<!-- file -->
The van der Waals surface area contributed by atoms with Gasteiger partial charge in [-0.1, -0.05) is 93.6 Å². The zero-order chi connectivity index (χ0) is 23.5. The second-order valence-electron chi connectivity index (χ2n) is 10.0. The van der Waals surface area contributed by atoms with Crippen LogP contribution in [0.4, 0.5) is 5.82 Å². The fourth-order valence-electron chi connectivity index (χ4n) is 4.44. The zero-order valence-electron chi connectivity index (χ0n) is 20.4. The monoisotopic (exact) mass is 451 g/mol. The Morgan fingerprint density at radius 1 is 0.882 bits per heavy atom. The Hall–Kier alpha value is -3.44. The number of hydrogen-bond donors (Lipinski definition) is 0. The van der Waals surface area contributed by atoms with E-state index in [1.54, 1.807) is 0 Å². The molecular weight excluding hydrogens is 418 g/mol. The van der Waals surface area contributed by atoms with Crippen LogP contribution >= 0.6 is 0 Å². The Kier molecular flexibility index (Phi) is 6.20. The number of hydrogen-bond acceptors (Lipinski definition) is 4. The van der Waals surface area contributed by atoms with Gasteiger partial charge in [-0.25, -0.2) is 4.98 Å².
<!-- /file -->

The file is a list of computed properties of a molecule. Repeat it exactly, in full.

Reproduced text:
The van der Waals surface area contributed by atoms with Gasteiger partial charge in [-0.1, -0.05) is 93.6 Å². The zero-order chi connectivity index (χ0) is 23.5. The second-order valence-electron chi connectivity index (χ2n) is 10.0. The van der Waals surface area contributed by atoms with Crippen LogP contribution in [0.4, 0.5) is 5.82 Å². The fourth-order valence-electron chi connectivity index (χ4n) is 4.44. The zero-order valence-electron chi connectivity index (χ0n) is 20.4. The monoisotopic (exact) mass is 451 g/mol. The Morgan fingerprint density at radius 1 is 0.882 bits per heavy atom. The Hall–Kier alpha value is -3.44. The number of hydrogen-bond donors (Lipinski definition) is 0. The van der Waals surface area contributed by atoms with E-state index in [1.54, 1.807) is 0 Å². The molecular weight excluding hydrogens is 418 g/mol. The van der Waals surface area contributed by atoms with Crippen LogP contribution >= 0.6 is 0 Å². The Kier molecular flexibility index (Phi) is 6.20. The number of hydrogen-bond acceptors (Lipinski definition) is 4. The van der Waals surface area contributed by atoms with Gasteiger partial charge in [-0.25, -0.2) is 4.98 Å².